Ti West is the writer-director of the horror films The House of the Devil, The Innkeepers, The Sacrament and the upcoming Western In a Valley of Violence. He prefers film over digital.
Top Five is a tricky film to write about. My guess is every review is pretty much the same, calling it funny and likable but also digressing on how it explores serious themes related to Chris Rock’s own personal life. I wouldn’t be surprised if most critics also equate it to being Chris Rock’s Birdman — or that the two would make a great double feature, or at least some kind of similar sentiment. I’m only making these assumptions because all of those descriptions are indeed accurate.
The reason I find it tricky to write about, of course, now seems contradictive. It is a good film, with clear themes, so it should be really easy to review. I’m struggling, however, because the film seems to demand more of a “reaction” than a review. Thematically, Top Five deals with the struggle of being an artist, and not wanting to be reduced to recreating something you once had success with. It is about challenging yourself to try new things, to grow and to explore your own creativity, despite what other people think. Because that particular theme has really lingered with me after watching the film, I won’t mention anything about the film’s plot, or the infinite number of hysterical moments during its running time. For those, you can just read another review, or maybe skip all the reviews entirely and just go see the movie.
I feel compelled now to challenge myself to write more specifically about what the movie is about to me, rather than what happens in the movie. It’s harder to do this — much harder, in fact. It requires a deeper intellectual commitment, and the risk of sounding stupid increases exponentially. But that’s OK. That’s what creativity is all about. Whether it’s fine art, filmmaking or creative non-fiction, it’s all a form of expressing yourself. It’s what we have to offer the world. With that comes equal potential for success or failure. That’s what makes it exciting, and interesting and unique. Experiencing something through the lens of another human being gives one a powerful connection. Top Five is a prime example of this. You are being treated to this story through the filter of one of American’s greatest comedic minds. That is what makes the experience so great. It’s not just that Chris Rock is supremely talented, but that he has his own “Chris Rock-ness,” for lack of a better description, that only exists in the world because he is alive and here to share it with us.
There are plenty of funny movies, but what makes this one special is that it feels like only Chris Rock could have made it. The choices are not interchangeable. The humor and the characters surrounding him in the film are so specifically related to his taste and point of view that the combination of it all together feels particularly memorable. These choices define him as an artist, a comedian, a storyteller, a social commentator and, in many ways, a promoter of taste. What you take away from the film is what Chris Rock wants you to, not what committees of people think you should. That is directing. That is what identifies authorship — even if the supporting cast are getting laughs on their own ideas, it is the bringing together of that cast that Chris Rock is responsible for. He is not creating a universe for Top Five, but he is letting you inside his preexisting universe so that you can see how personal it is, and hopefully relate in some way. This is what being an artist is all about. He allows us to see a portion of the world through his eyes, and we can take and learn from it what we will.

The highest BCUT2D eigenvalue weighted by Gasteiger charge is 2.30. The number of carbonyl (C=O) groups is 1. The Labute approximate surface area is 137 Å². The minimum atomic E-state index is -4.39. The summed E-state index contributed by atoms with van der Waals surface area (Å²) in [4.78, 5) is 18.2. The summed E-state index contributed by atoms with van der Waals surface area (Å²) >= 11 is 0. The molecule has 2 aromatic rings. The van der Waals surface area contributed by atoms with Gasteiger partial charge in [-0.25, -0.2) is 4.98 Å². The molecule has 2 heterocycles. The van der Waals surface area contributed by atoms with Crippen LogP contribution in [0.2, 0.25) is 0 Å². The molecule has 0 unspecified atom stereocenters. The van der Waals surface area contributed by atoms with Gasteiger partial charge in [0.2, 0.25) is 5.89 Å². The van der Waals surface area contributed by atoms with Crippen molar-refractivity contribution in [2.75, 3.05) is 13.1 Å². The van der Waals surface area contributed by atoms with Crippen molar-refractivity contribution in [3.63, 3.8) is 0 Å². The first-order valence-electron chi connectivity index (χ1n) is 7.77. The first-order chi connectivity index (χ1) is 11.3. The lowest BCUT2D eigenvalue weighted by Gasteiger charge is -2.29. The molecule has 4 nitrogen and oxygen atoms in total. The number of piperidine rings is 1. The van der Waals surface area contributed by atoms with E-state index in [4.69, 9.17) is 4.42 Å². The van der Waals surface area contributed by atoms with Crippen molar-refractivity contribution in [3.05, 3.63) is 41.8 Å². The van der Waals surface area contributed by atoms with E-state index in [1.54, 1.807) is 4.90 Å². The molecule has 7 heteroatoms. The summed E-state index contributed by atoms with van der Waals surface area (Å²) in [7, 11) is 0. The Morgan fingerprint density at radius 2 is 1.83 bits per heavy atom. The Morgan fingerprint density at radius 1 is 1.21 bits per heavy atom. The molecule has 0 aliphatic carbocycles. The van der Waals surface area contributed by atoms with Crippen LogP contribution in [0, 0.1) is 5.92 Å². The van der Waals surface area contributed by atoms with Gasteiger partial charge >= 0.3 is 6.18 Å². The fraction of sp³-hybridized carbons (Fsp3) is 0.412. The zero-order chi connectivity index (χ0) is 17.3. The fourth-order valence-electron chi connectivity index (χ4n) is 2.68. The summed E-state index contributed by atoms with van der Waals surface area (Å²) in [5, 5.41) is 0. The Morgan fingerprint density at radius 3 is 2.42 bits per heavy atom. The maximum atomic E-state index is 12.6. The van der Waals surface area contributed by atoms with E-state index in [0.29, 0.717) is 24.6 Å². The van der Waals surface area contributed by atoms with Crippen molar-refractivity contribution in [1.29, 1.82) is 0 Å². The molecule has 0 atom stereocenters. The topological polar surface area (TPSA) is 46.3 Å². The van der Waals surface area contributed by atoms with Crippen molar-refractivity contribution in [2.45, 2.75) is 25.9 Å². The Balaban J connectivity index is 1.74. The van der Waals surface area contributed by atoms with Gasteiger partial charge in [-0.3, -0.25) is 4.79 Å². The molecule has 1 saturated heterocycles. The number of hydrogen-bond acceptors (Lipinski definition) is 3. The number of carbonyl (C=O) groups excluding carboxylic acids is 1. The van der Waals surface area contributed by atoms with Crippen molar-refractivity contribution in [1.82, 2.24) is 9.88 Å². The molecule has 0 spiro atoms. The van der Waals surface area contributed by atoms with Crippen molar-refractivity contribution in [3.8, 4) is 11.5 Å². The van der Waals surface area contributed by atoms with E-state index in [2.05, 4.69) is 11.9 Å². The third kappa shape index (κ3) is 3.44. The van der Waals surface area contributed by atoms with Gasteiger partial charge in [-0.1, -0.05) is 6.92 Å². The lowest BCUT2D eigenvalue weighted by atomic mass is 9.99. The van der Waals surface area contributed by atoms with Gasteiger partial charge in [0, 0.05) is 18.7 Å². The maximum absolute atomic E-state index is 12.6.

As a filmmaker myself I have a complicated relationship with critics, and writing about movies like this reminds me of it. It is not personal, but it is passionate. My feeling is that the best film reviews are not about what happens in the movie but what the movie is about, and a great critic is able to extrapolate themes and articulate them in a way that potentially influences the way others see the work. That is a particular talent. However, as a filmmaker who still reads reviews, I notice a trend of film criticism simply being a regurgitation of the plot with a short paragraph at the end about whether it “works” or doesn’t, or whether that reviewer liked it or not. This feels incomplete to me. In Top Five, Chris Rock’s character is reluctant to return to stand-up comedy (which made his character famous) because of fear and vulnerability, and I can’t help but think similar thinking has crept into modern film criticism. It’s safer and easier to do what is acceptable nowadays, rather than what is great. Every creative person knows that feeling.
But then again, just as Rock’s character says in the film, “Sometimes a movie is just a movie,” maybe sometimes a movie review is just a review. My favorite scene in Top Five takes place in prison (and features an incredible cameo). There is a conversation about being an artist and not being reduced to just one facet of your personality. This scene hilariously documents one artist’s failed attempt at expanding on what he is most known for. But this is the best and funniest scene in the movie because the creative exploration that results in disaster comes from the exact same place that previously resulted in success. It’s not surprising that a stand-up comedian created this scene. Sometimes a joke is funny, and sometimes it’s not…. But funny and not-funny jokes are birthed from the same place, and the only way to know what works is to try it. So even if it doesn’t always connect, you can’t be afraid to push yourself and follow your creative inspiration. That is what Chris Rock has done with Top Five. He abandoned the overall silliness of his previous films, and took a chance on making the funniest drama of the year. It worked.